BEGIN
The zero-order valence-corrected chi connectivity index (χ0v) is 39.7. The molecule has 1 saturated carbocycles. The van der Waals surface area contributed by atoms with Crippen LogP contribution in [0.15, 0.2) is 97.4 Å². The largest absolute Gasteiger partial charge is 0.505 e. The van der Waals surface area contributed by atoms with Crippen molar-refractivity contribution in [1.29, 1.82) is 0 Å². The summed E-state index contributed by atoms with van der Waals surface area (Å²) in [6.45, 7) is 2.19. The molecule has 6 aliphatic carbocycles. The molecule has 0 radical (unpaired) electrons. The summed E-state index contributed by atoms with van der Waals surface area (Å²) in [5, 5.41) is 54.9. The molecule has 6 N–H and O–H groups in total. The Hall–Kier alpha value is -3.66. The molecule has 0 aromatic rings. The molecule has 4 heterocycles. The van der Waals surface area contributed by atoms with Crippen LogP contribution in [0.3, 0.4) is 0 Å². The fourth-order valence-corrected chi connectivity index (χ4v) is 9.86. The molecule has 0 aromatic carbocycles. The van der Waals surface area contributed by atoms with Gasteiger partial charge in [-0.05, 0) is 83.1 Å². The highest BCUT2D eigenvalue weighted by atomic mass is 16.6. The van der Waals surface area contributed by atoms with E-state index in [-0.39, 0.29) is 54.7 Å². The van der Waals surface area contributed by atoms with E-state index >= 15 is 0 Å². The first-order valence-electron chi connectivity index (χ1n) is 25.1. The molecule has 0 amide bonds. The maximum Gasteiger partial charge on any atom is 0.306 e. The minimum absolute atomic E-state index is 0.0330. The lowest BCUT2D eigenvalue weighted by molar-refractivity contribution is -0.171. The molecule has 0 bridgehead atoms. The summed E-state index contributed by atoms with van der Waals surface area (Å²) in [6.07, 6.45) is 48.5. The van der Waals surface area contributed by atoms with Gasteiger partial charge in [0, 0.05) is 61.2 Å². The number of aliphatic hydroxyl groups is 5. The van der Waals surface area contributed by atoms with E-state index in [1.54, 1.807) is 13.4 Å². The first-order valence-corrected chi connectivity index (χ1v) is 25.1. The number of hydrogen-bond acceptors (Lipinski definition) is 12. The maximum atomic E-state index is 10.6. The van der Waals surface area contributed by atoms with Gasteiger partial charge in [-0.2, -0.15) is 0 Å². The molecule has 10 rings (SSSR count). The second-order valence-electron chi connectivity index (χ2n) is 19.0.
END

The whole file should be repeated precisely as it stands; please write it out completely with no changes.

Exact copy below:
The zero-order valence-corrected chi connectivity index (χ0v) is 39.7. The molecule has 1 saturated carbocycles. The van der Waals surface area contributed by atoms with Crippen LogP contribution in [0.15, 0.2) is 97.4 Å². The largest absolute Gasteiger partial charge is 0.505 e. The van der Waals surface area contributed by atoms with Crippen molar-refractivity contribution in [1.29, 1.82) is 0 Å². The summed E-state index contributed by atoms with van der Waals surface area (Å²) in [6.45, 7) is 2.19. The molecule has 6 aliphatic carbocycles. The molecule has 0 radical (unpaired) electrons. The summed E-state index contributed by atoms with van der Waals surface area (Å²) in [5, 5.41) is 54.9. The molecule has 6 N–H and O–H groups in total. The Hall–Kier alpha value is -3.66. The molecule has 0 aromatic rings. The molecule has 4 heterocycles. The van der Waals surface area contributed by atoms with Crippen LogP contribution in [0.3, 0.4) is 0 Å². The fourth-order valence-corrected chi connectivity index (χ4v) is 9.86. The molecule has 0 aromatic carbocycles. The van der Waals surface area contributed by atoms with Gasteiger partial charge in [-0.05, 0) is 83.1 Å². The highest BCUT2D eigenvalue weighted by atomic mass is 16.6. The van der Waals surface area contributed by atoms with E-state index in [-0.39, 0.29) is 54.7 Å². The van der Waals surface area contributed by atoms with E-state index >= 15 is 0 Å². The first-order valence-electron chi connectivity index (χ1n) is 25.1. The molecule has 0 amide bonds. The maximum Gasteiger partial charge on any atom is 0.306 e. The minimum absolute atomic E-state index is 0.0330. The lowest BCUT2D eigenvalue weighted by molar-refractivity contribution is -0.171. The molecule has 0 bridgehead atoms. The summed E-state index contributed by atoms with van der Waals surface area (Å²) in [6.07, 6.45) is 48.5. The van der Waals surface area contributed by atoms with Gasteiger partial charge in [0, 0.05) is 61.2 Å². The number of aliphatic hydroxyl groups is 5. The van der Waals surface area contributed by atoms with E-state index in [1.54, 1.807) is 13.4 Å². The first-order valence-corrected chi connectivity index (χ1v) is 25.1. The number of hydrogen-bond acceptors (Lipinski definition) is 12. The maximum atomic E-state index is 10.6. The van der Waals surface area contributed by atoms with Gasteiger partial charge in [-0.2, -0.15) is 0 Å². The molecule has 10 rings (SSSR count). The second-order valence-electron chi connectivity index (χ2n) is 19.0.